3) Consider Agency Interactions. Before embarking on a brownfield project, it is important to know which regulatory or other agencies may be involved. Knowing the process for oversight and approval of a remediation and redevelopment project is a key factor in understanding what approvals will be needed, how long it may take to obtain those approvals and what other requirements may come into play that will factor into how the project may actually be completed. For instance, if the EPA is involved at a site, requirements will differ from those at a site overseen by a state agency. In addition, economic development agencies that may provide financial incentives are likely to have their own requirements. In some cases, financial incentives may not be available unless the developer approaches the funding agency before committing to a project. Knowing the agency playing field before beginning the brownfields game is critical.
4) Factor in Remediation Efforts. Brownfield redevelopment involves cleaning up a contaminated site to the level required for the proposed new use. The goal of this cleanup is to reduce the risk associated with the site, based upon exposure scenarios tied to who will be on the site after it is redeveloped. Depending on the type and amount of contaminants on the site, remediation may involve use of caps, extraction wells or other engineered measures. If a cleanup is done to less than pristine conditions, ongoing monitoring and maintenance will typically be required. The costs of both the initial remediation and the ongoing efforts should be factored into the site budget.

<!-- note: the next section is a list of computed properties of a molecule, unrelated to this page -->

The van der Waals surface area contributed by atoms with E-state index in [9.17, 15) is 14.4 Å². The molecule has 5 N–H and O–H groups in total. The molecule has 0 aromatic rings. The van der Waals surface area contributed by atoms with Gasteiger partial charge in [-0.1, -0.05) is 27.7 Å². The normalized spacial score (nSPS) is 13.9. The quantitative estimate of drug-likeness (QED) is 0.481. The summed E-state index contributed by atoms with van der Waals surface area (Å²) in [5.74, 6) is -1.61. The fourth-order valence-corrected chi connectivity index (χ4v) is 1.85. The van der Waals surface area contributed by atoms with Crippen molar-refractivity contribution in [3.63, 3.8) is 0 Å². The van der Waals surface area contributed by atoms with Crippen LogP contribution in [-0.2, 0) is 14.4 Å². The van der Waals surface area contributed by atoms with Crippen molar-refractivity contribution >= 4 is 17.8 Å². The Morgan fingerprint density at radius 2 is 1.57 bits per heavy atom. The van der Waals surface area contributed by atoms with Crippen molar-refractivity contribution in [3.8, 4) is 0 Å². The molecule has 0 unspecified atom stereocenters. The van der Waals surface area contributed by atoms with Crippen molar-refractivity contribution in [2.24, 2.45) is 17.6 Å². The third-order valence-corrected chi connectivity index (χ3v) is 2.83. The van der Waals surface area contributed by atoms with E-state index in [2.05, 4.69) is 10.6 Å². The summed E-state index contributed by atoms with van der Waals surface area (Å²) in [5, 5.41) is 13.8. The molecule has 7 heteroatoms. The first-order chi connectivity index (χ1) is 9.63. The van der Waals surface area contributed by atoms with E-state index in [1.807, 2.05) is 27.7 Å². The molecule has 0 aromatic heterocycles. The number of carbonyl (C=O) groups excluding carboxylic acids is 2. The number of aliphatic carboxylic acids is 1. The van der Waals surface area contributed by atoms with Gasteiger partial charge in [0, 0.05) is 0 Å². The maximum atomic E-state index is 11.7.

5) Be Aware of Emerging Contaminants. As time goes on, additional environmental risks are identified, leading to new regulation in new areas. For example, significant concern now exists about the impacts that volatile organic compounds can have on indoor air quality as they evaporate from groundwater and enter buildings through the process of vapor intrusion. A brownfield development project may need to incorporate methods that ameliorate the risk of vapor intrusion, which could include vapor barriers or venting systems.
Another concern is the growing list of contaminants that are being regulated and changes in cleanup standards. As new risks are identified, new remediation standards may be set for hazardous substances that were not previously regulated, and cleanup requirements may become more stringent. When conducting due diligence at a site that has already been remediated, developers should always investigate whether remediation standards have changed in a way that would require additional cleanup.
6) Consider Environmental Insurance. Environmental insurance is an important tool to manage the risk of a brownfield transaction. Insurance products are available to protect developers from third-party claims, from costs associated with the discovery of unknown contamination and from other risks. These policies can be used to bridge a gap between a buyer and seller in allocation of environmental risks. Lenders also like to see these policies, since they lessen financial risk. It is helpful to have an environmental insurance broker review insurance-related contract and indemnity provisions as part of the negotiation process. For more on one type of environmental insurance, see “Protecting Against Environmental Loss and Challenges”.
As these lessons demonstrate, even after almost 20 years, brownfield redevelopment transactions remain challenging. However, with the benefit of experience, the risks associated with these transactions are manageable.
Dennis M. Toft